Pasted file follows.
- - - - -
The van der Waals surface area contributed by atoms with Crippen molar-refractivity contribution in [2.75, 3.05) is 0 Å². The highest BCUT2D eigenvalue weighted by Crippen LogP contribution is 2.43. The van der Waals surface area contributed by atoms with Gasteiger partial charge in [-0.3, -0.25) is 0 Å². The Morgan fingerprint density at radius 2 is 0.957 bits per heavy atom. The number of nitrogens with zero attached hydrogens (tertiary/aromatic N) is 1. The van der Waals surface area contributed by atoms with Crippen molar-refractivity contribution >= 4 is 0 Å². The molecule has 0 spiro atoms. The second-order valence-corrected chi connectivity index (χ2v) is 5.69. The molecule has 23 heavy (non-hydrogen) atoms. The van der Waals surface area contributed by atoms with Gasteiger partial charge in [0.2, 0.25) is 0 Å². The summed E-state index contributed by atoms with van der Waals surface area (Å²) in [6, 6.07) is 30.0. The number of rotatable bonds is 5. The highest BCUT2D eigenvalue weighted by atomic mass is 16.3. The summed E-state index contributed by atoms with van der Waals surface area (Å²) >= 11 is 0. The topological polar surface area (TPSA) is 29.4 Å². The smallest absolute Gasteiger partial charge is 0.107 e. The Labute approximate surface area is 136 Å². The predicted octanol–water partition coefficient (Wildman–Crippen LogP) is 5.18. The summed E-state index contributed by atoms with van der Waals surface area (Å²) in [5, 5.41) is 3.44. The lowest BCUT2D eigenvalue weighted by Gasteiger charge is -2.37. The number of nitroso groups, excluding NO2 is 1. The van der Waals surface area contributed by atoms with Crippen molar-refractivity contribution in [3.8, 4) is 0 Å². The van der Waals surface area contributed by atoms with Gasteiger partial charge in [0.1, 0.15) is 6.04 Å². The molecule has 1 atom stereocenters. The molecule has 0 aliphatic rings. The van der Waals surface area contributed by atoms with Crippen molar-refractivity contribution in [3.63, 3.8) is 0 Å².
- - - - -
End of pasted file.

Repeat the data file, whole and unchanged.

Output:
The van der Waals surface area contributed by atoms with Crippen molar-refractivity contribution in [2.75, 3.05) is 0 Å². The highest BCUT2D eigenvalue weighted by Crippen LogP contribution is 2.43. The van der Waals surface area contributed by atoms with Gasteiger partial charge in [-0.3, -0.25) is 0 Å². The Morgan fingerprint density at radius 2 is 0.957 bits per heavy atom. The number of nitrogens with zero attached hydrogens (tertiary/aromatic N) is 1. The van der Waals surface area contributed by atoms with Crippen molar-refractivity contribution >= 4 is 0 Å². The molecule has 0 spiro atoms. The second-order valence-corrected chi connectivity index (χ2v) is 5.69. The molecule has 23 heavy (non-hydrogen) atoms. The van der Waals surface area contributed by atoms with Gasteiger partial charge in [0.2, 0.25) is 0 Å². The summed E-state index contributed by atoms with van der Waals surface area (Å²) in [6, 6.07) is 30.0. The number of rotatable bonds is 5. The highest BCUT2D eigenvalue weighted by atomic mass is 16.3. The summed E-state index contributed by atoms with van der Waals surface area (Å²) >= 11 is 0. The topological polar surface area (TPSA) is 29.4 Å². The smallest absolute Gasteiger partial charge is 0.107 e. The Labute approximate surface area is 136 Å². The predicted octanol–water partition coefficient (Wildman–Crippen LogP) is 5.18. The summed E-state index contributed by atoms with van der Waals surface area (Å²) in [5, 5.41) is 3.44. The lowest BCUT2D eigenvalue weighted by Gasteiger charge is -2.37. The number of nitroso groups, excluding NO2 is 1. The van der Waals surface area contributed by atoms with Crippen molar-refractivity contribution in [3.8, 4) is 0 Å². The van der Waals surface area contributed by atoms with Gasteiger partial charge in [0.1, 0.15) is 6.04 Å². The molecule has 1 atom stereocenters. The molecule has 0 aliphatic rings. The van der Waals surface area contributed by atoms with Crippen molar-refractivity contribution in [3.63, 3.8) is 0 Å².